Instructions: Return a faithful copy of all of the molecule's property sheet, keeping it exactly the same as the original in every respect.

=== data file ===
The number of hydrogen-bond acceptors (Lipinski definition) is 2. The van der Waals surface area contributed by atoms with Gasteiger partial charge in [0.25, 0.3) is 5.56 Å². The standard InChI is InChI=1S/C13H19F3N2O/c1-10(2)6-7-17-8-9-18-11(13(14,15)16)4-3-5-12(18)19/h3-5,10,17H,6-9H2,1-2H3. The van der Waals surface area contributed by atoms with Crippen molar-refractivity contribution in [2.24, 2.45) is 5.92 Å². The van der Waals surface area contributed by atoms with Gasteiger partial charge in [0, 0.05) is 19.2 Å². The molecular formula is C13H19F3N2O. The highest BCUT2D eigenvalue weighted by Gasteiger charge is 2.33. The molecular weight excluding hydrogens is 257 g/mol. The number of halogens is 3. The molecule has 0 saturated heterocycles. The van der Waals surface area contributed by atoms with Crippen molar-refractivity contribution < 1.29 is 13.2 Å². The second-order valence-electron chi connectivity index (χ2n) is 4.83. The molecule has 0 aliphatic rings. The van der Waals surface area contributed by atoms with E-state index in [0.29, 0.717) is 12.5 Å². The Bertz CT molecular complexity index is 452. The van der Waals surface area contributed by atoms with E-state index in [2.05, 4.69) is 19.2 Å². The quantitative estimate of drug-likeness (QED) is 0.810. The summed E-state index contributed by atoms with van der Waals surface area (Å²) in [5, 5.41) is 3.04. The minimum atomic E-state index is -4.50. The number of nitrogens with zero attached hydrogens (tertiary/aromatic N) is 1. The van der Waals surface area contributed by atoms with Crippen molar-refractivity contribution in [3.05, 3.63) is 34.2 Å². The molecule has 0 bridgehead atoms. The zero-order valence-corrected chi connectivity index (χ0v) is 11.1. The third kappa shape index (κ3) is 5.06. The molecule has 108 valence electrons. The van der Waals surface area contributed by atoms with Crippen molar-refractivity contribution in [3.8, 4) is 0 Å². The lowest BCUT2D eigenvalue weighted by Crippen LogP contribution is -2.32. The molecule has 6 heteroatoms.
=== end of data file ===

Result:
The number of hydrogen-bond acceptors (Lipinski definition) is 2. The van der Waals surface area contributed by atoms with Gasteiger partial charge in [0.25, 0.3) is 5.56 Å². The standard InChI is InChI=1S/C13H19F3N2O/c1-10(2)6-7-17-8-9-18-11(13(14,15)16)4-3-5-12(18)19/h3-5,10,17H,6-9H2,1-2H3. The van der Waals surface area contributed by atoms with Crippen molar-refractivity contribution in [2.24, 2.45) is 5.92 Å². The van der Waals surface area contributed by atoms with Gasteiger partial charge in [0, 0.05) is 19.2 Å². The molecular formula is C13H19F3N2O. The highest BCUT2D eigenvalue weighted by Gasteiger charge is 2.33. The molecular weight excluding hydrogens is 257 g/mol. The number of halogens is 3. The molecule has 0 saturated heterocycles. The van der Waals surface area contributed by atoms with Crippen molar-refractivity contribution < 1.29 is 13.2 Å². The second-order valence-electron chi connectivity index (χ2n) is 4.83. The molecule has 0 aliphatic rings. The van der Waals surface area contributed by atoms with E-state index in [0.29, 0.717) is 12.5 Å². The Bertz CT molecular complexity index is 452. The van der Waals surface area contributed by atoms with E-state index in [2.05, 4.69) is 19.2 Å². The quantitative estimate of drug-likeness (QED) is 0.810. The summed E-state index contributed by atoms with van der Waals surface area (Å²) in [5, 5.41) is 3.04. The minimum atomic E-state index is -4.50. The number of nitrogens with zero attached hydrogens (tertiary/aromatic N) is 1. The van der Waals surface area contributed by atoms with Crippen molar-refractivity contribution in [3.05, 3.63) is 34.2 Å². The molecule has 0 bridgehead atoms. The zero-order valence-corrected chi connectivity index (χ0v) is 11.1. The third kappa shape index (κ3) is 5.06. The molecule has 108 valence electrons. The van der Waals surface area contributed by atoms with Crippen molar-refractivity contribution in [3.8, 4) is 0 Å². The lowest BCUT2D eigenvalue weighted by Crippen LogP contribution is -2.32. The molecule has 6 heteroatoms.